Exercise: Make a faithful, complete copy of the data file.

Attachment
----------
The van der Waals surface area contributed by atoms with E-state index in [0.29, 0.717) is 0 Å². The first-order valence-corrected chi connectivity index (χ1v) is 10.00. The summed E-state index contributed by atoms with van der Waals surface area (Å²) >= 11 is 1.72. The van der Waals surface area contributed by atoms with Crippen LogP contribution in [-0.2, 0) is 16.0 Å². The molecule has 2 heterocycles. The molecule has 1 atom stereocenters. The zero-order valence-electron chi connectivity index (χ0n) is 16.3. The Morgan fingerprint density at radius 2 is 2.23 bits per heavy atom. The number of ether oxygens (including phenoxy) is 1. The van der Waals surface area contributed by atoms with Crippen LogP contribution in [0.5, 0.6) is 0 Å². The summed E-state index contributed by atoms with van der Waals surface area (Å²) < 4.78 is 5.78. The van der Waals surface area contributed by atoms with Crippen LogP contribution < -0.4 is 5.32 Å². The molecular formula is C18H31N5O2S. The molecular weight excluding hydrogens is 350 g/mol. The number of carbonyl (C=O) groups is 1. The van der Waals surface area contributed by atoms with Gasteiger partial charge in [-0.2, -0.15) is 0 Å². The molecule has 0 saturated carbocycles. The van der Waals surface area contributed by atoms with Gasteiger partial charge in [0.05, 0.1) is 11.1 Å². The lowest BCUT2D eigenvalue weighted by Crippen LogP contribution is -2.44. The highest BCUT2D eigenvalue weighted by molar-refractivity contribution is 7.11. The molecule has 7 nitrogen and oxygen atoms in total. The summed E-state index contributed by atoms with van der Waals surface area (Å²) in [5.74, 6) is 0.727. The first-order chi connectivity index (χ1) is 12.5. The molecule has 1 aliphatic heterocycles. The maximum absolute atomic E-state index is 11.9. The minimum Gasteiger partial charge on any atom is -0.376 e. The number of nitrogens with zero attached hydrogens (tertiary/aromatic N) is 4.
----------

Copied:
The van der Waals surface area contributed by atoms with E-state index in [0.29, 0.717) is 0 Å². The first-order valence-corrected chi connectivity index (χ1v) is 10.00. The summed E-state index contributed by atoms with van der Waals surface area (Å²) >= 11 is 1.72. The van der Waals surface area contributed by atoms with Crippen LogP contribution in [-0.2, 0) is 16.0 Å². The molecule has 2 heterocycles. The molecule has 1 atom stereocenters. The zero-order valence-electron chi connectivity index (χ0n) is 16.3. The Morgan fingerprint density at radius 2 is 2.23 bits per heavy atom. The number of ether oxygens (including phenoxy) is 1. The van der Waals surface area contributed by atoms with Crippen LogP contribution in [0.5, 0.6) is 0 Å². The summed E-state index contributed by atoms with van der Waals surface area (Å²) < 4.78 is 5.78. The van der Waals surface area contributed by atoms with Crippen LogP contribution < -0.4 is 5.32 Å². The molecular formula is C18H31N5O2S. The molecular weight excluding hydrogens is 350 g/mol. The number of carbonyl (C=O) groups is 1. The van der Waals surface area contributed by atoms with Gasteiger partial charge in [-0.2, -0.15) is 0 Å². The molecule has 0 saturated carbocycles. The van der Waals surface area contributed by atoms with Gasteiger partial charge in [0.05, 0.1) is 11.1 Å². The lowest BCUT2D eigenvalue weighted by Crippen LogP contribution is -2.44. The highest BCUT2D eigenvalue weighted by molar-refractivity contribution is 7.11. The molecule has 7 nitrogen and oxygen atoms in total. The summed E-state index contributed by atoms with van der Waals surface area (Å²) in [5.74, 6) is 0.727. The first-order chi connectivity index (χ1) is 12.5. The molecule has 1 aliphatic heterocycles. The maximum absolute atomic E-state index is 11.9. The minimum Gasteiger partial charge on any atom is -0.376 e. The number of nitrogens with zero attached hydrogens (tertiary/aromatic N) is 4.